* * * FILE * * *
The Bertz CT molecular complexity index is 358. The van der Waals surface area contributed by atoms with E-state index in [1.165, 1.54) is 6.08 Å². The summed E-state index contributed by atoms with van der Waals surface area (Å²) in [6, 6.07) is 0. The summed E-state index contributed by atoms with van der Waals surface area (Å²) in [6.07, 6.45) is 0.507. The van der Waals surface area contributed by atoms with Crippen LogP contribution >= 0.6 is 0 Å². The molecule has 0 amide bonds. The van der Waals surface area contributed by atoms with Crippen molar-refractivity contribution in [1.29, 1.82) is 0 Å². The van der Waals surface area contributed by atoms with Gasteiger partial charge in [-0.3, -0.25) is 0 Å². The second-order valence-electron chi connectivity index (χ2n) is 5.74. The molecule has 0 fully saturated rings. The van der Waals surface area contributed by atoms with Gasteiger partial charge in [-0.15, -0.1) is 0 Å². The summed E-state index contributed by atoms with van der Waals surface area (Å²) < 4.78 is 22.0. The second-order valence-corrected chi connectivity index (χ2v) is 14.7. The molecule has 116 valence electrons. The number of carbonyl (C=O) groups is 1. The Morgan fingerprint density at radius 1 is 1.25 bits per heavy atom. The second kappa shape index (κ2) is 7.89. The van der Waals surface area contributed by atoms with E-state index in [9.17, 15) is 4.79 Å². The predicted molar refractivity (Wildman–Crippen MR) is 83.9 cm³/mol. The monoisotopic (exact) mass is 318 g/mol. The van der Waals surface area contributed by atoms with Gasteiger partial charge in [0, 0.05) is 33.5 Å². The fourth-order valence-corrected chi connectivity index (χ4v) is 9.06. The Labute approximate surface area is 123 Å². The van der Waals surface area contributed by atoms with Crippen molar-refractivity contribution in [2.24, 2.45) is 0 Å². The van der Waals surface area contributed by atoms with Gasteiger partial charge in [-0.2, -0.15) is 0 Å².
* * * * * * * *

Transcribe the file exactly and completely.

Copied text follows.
The Bertz CT molecular complexity index is 358. The van der Waals surface area contributed by atoms with E-state index in [1.165, 1.54) is 6.08 Å². The summed E-state index contributed by atoms with van der Waals surface area (Å²) in [6, 6.07) is 0. The summed E-state index contributed by atoms with van der Waals surface area (Å²) in [6.07, 6.45) is 0.507. The van der Waals surface area contributed by atoms with Crippen LogP contribution >= 0.6 is 0 Å². The molecule has 0 amide bonds. The van der Waals surface area contributed by atoms with Crippen molar-refractivity contribution in [1.29, 1.82) is 0 Å². The van der Waals surface area contributed by atoms with Gasteiger partial charge in [-0.3, -0.25) is 0 Å². The second-order valence-electron chi connectivity index (χ2n) is 5.74. The molecule has 0 fully saturated rings. The van der Waals surface area contributed by atoms with Gasteiger partial charge in [-0.15, -0.1) is 0 Å². The summed E-state index contributed by atoms with van der Waals surface area (Å²) < 4.78 is 22.0. The second-order valence-corrected chi connectivity index (χ2v) is 14.7. The molecule has 116 valence electrons. The number of carbonyl (C=O) groups is 1. The Morgan fingerprint density at radius 1 is 1.25 bits per heavy atom. The second kappa shape index (κ2) is 7.89. The van der Waals surface area contributed by atoms with E-state index in [9.17, 15) is 4.79 Å². The predicted molar refractivity (Wildman–Crippen MR) is 83.9 cm³/mol. The monoisotopic (exact) mass is 318 g/mol. The van der Waals surface area contributed by atoms with Gasteiger partial charge in [0, 0.05) is 33.5 Å². The fourth-order valence-corrected chi connectivity index (χ4v) is 9.06. The Labute approximate surface area is 123 Å². The van der Waals surface area contributed by atoms with Crippen molar-refractivity contribution in [2.24, 2.45) is 0 Å². The van der Waals surface area contributed by atoms with Gasteiger partial charge in [-0.2, -0.15) is 0 Å².